Second iteration: In addition to the main ground wire, the Flow phono has short pigtails with spades at one end for the purpose of grounding the cable shield to the phono stage. Even though the cable is technically not directional, it's a good idea to make the end with the pigtails connect to the phono stage.

Without the pigtails engaged there was more blending. Connecting them brought focus and more interesting sound. (And it was better when they were on the CH P1 Chassis Earth Ground post.) The downside was the increased focus made the treble thinner. Still, we judged this good enough to have stopped right there. However, we weren't done yet.

Kronos Sparta Ground and Phono connections

The Ground Wire

The third iteration: One evening we had more fun with ground wires. Packaged with the Flow Phono is an Argento ground wire. Unlike most phono ground wires that are simply cut from a spool and crimped at each end, this is a fully finished cable with spades at either end and cosmetics rather like the short pigtails on the main cable. Build quality looks worthy of inclusion in a $7,400 product.

We replaced the Kronos Sparta cable with the Flow ground wire. Nice! It builds on the acoustic properties of the main phono cable, imparting more of the Argento voice. At this point the ground was fully optimized. I queried Lynn: "This is a good LP, isn't it?" She rejoined, "Now it is. It wasn't before."

Just to prove a point, we replaced the Argento ground cable with a homemade one. Ugh! Not good. It was as if we had put in a lower model cable, a distinct step backwards.

At the end of the day, while the differences were clear, they weren't major, probably less than you'd get by swapping in a good power cord. Still, they were big enough to be worth your while. Fortunately, you only need to go through these setup gyrations once.  Also keep in mind this judgement is provisional, depending on your system's resolution.

Third Party Grounding Solutions

I'm intrigued by these differences in ground wires. In the past we only thought about getting rid of phono ground hum. Today we understand the effects of AC ground potential more thoroughly. In fact it has spawned a minor tweak industry all its own. Companies have sprung up like mushrooms with grounding solutions that usually consist of a central chassis with a lot of female mini-jacks. Thin wires are run from the central chassis (which serves as a substitute earth) to each component. The goal is that everything sees the same ground potential.

These products have gained wide acceptance and the consensus is they are onto something. Predictably, in true audiophile fashion, it doesn't stop here. Since the quality of the ground cable itself makes a big difference, each company will sell you upgraded wires at extra cost. Here's an example from the Synergistic Research website:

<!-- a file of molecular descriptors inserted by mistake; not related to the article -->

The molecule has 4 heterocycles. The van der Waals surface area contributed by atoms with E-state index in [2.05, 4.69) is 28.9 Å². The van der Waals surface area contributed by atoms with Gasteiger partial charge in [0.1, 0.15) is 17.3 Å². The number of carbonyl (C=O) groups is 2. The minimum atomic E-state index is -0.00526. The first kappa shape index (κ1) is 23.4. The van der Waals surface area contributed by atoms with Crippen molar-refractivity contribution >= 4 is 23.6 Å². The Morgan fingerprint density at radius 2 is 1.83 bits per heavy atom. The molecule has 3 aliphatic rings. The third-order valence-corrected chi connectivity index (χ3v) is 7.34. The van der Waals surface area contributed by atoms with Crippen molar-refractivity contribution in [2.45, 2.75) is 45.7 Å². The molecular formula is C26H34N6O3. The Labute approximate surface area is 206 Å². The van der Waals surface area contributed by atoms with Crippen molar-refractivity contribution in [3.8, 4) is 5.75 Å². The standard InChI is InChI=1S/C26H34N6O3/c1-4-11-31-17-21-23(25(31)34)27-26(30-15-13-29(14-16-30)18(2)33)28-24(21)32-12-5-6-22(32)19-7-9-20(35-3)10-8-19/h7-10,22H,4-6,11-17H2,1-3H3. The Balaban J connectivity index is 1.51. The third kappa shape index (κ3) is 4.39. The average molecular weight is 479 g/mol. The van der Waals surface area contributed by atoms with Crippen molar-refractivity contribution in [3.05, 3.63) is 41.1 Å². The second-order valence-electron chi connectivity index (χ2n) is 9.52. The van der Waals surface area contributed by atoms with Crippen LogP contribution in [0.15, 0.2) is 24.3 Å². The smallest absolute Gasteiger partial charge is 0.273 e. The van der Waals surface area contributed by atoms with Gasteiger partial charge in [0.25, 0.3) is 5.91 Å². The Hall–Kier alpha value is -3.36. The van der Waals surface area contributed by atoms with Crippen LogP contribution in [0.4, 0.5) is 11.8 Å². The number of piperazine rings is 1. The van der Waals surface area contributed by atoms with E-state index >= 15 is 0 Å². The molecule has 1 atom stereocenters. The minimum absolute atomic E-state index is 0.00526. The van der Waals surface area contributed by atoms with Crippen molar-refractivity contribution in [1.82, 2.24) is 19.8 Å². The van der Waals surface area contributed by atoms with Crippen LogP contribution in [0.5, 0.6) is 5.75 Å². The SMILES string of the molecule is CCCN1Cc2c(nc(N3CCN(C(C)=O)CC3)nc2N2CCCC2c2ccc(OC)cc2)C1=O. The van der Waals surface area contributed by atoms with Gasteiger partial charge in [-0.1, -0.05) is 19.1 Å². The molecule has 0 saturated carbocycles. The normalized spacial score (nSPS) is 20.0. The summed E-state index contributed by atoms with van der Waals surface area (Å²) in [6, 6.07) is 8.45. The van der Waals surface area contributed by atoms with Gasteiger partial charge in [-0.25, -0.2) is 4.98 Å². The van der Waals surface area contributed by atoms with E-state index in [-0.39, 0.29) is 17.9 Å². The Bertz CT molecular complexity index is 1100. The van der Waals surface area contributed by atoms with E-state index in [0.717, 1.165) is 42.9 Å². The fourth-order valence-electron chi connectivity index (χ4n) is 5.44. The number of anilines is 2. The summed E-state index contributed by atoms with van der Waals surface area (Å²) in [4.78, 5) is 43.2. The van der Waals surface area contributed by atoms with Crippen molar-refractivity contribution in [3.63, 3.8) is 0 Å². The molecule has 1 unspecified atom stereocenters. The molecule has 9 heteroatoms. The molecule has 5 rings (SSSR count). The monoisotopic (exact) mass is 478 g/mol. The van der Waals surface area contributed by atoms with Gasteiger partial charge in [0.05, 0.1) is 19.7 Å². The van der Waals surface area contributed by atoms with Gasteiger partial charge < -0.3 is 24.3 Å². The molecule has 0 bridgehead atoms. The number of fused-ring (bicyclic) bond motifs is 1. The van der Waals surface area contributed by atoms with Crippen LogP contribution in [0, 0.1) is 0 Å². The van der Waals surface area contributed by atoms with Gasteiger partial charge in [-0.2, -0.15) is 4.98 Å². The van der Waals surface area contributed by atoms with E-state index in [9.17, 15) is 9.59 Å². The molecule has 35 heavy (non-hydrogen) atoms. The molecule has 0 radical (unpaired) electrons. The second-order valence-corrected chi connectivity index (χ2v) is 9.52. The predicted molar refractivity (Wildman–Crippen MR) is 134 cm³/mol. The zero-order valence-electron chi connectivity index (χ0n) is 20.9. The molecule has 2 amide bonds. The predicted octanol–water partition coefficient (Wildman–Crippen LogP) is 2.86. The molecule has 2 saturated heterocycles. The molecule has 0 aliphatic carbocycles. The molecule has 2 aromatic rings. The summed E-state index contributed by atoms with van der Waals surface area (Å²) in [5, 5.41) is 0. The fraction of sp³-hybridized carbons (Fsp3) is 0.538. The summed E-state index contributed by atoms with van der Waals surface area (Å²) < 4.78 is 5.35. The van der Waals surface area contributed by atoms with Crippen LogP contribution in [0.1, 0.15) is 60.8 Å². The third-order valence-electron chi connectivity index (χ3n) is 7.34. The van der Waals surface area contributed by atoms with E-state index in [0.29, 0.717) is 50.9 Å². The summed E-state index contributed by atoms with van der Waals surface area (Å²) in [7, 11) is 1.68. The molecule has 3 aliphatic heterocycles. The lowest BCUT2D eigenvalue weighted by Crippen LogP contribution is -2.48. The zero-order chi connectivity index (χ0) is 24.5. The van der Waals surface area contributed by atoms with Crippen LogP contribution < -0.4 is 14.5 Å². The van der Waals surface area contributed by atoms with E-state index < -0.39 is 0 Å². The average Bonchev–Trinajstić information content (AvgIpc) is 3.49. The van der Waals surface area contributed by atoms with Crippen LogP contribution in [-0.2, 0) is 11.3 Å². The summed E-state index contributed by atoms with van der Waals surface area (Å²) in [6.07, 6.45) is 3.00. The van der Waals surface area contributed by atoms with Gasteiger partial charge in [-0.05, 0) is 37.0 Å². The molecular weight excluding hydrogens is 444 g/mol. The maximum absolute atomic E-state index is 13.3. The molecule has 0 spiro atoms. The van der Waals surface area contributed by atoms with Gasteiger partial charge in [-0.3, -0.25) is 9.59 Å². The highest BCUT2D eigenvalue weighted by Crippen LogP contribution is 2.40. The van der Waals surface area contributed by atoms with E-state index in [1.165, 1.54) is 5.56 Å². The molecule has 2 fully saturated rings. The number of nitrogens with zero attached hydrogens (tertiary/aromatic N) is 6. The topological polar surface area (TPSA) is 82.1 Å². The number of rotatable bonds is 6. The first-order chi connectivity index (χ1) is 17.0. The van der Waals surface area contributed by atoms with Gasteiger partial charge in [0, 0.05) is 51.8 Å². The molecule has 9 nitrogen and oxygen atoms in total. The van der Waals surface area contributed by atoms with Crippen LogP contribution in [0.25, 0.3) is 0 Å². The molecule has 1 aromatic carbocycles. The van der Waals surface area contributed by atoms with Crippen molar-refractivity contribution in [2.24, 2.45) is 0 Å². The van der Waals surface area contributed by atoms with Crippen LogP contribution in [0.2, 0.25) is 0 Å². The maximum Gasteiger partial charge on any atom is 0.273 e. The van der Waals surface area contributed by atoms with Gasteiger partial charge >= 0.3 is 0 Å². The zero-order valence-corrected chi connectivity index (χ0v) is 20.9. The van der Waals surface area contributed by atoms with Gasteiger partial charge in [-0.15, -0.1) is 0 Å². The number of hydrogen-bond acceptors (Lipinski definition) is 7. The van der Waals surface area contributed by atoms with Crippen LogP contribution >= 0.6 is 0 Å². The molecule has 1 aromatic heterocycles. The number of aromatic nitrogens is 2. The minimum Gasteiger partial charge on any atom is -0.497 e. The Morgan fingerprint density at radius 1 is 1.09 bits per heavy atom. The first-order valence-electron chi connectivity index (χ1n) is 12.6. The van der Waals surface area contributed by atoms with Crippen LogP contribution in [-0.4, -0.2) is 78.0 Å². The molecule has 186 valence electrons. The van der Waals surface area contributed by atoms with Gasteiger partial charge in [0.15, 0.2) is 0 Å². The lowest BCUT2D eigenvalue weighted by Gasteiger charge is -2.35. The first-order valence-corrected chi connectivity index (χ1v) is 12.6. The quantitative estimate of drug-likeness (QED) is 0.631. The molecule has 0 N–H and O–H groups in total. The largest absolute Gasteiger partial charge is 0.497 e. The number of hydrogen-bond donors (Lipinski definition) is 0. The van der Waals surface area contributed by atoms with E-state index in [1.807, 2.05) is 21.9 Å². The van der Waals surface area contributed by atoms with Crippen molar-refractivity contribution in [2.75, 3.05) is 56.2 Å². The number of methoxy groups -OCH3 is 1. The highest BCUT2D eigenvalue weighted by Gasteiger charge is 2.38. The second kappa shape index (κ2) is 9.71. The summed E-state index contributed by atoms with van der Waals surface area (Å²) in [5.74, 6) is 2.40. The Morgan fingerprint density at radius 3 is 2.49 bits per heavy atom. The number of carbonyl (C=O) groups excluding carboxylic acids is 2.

"During the development of the SR Ground Block we discovered that eliminating noise in a system is greatly enhanced when using the same 99.9995% pure silver "Air Strings" as found in our highest performance audio cables… Hi Def Ground Cables make the ground connection with a pure silver and graphene conductor in an air dielectric with a UEF Graphene Shield for maximum performance."

Conceivably, we might all be buying interconnect-quality ground cables down the road.


There is something afoot in the far reaches of the high-end. A select group of companies are offering an alternative to mainstream audio sound, dovetailing trends in classical music performance styles. In this review I have drawn a distinction between a centuries-old tradition emanating from the Old World (Eastern Europe), and a newer style that is popular in the New World (North America). At any given time, you can hear both styles performed in concert halls all around the globe.

The New World style has plenty of admirers. Meanwhile, I have gravitated to the Old World sensibility and, quite naturally, I want to bring it to my home audio system. Most audio wires, and most audio systems, sound New World to me. It was not easy to find…and then I stumbled upon the mother lode.

Argento Audio cables are voiced to be unlike others. They incorporate this Old World sensibility, a quality I first noted in their FMR Power Cord. It is most definitely present in the Flow Phono Cable.

Admittedly, it is not everyone's cup of tea. You will either be smitten or turned off. If you are a music lover and understand the appeal of the Old World sensibility, you should check out these Argento wires.

Flow Phono Cable     

Retail: $7400/1.5 m (RCA-RCA or XLR-XLR) and $8400/1.5 m (female DIN to RCA or XLR)

Argento Audio